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Table 4 Multivariable linear regression analysis of the effect of seroconversions to C. burnetii on goat weights.

From: A longitudinal study of serological responses to Coxiella burnetii and shedding at kidding among intensively-managed goats supports early use of vaccines

Model Variable Levels n Coef. SE (coef.) p value 95% CI of Coef.
Effect of seroconversion on weight at weaninga Cohort Cohort 2 49 −4.84 0.88 < 0.001 −6.61, −3.08
Cohort 1 13 0.00 (ref)    
Sex Male 4 3.64 1.46 0.016 0.71, 6.56
Female 58 0.00 (ref)    
Time of first seroconversion After 28 weeks 10 −0.33 1.00 0.740 −1.03, 2.35
10–28 weeks 17 0.66 0.84 0.435 −2.36, 1.66
0–10 weeks 35 0.00 (ref)    
Intercept 17.71 0.89 < 0.001 15.93, 19.48
Effect of seroconversion on weaning to breeding weight changeb Cohort Cohort 2 38 5.27 1.41 0.001 2.43, 8.11
Cohort 1 12 0.00 (ref)    
Time of first seroconversion After 28 weeks 3 0.98 2.52 0.700 −4.09, 6.04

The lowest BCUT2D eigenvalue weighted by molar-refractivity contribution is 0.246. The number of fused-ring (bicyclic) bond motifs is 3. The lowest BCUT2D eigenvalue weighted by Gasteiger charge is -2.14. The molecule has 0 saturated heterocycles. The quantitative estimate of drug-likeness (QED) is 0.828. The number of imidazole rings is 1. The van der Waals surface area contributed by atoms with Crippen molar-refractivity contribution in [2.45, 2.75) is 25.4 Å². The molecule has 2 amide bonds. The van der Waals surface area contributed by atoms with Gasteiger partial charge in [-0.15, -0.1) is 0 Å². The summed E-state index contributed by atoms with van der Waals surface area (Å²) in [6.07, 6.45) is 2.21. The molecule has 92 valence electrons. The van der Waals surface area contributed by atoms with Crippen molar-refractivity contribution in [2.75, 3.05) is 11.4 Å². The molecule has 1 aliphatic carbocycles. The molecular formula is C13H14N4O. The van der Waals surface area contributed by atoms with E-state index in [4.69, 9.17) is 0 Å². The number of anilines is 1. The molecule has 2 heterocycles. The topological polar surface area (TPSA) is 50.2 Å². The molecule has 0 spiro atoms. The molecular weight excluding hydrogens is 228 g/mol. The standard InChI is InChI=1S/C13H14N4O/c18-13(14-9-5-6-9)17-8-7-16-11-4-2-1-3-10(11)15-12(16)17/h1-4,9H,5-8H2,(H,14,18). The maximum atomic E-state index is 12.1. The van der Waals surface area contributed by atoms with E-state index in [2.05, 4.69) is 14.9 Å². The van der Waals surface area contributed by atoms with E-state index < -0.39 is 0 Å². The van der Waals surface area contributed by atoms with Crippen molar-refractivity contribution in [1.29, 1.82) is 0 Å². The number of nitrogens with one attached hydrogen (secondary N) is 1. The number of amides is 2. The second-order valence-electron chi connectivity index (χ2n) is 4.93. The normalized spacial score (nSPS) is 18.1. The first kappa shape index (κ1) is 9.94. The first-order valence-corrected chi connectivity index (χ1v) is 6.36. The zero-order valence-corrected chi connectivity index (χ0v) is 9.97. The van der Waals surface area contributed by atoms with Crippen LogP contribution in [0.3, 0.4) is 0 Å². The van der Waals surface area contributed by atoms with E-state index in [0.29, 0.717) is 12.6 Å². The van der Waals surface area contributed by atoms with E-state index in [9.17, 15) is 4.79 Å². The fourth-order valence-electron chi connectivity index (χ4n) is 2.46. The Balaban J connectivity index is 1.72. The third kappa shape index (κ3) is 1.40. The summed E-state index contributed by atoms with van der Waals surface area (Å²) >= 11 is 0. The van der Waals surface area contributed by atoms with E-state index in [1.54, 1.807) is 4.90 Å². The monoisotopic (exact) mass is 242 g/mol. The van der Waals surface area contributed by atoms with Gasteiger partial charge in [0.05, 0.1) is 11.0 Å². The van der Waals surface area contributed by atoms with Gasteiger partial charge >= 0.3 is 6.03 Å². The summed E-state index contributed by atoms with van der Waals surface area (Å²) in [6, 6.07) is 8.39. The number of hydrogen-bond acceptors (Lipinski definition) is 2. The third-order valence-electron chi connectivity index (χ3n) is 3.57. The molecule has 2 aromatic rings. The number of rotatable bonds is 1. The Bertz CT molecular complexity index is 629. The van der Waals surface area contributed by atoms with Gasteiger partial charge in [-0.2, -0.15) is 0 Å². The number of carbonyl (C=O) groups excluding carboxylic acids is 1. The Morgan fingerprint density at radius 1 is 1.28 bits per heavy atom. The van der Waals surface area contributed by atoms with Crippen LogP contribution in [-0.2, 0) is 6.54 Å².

10–28 weeks 16 −0.60 1.31 0.652 −3.23, 2.04
0–10 weeks 31 0.00 (ref)    
Intercept 7.67 1.40 < 0.001 4.86, 10.49
  1. Interpretation: a No statistically significant difference in weaning weight was observed between goats that seroconverted before breeding and those that seroconverted post-breeding after adjusting for cohort and sex. However, goats in cohort 2 had weighed 4.84 kg lower at weaning than goats in cohort 1
  2. bSimilarly, no statistically significant difference in weaning-breeding weight change was observed between goats that seroconverted before breeding and those that seroconverted post-breeding after adjusting for cohort. Surprisingly, goats in cohort 2 weighed 5.27 kg more than goats that had not seroconverted by breeding. Sex was not included in modelb because all male animals were lost from the study by breeding time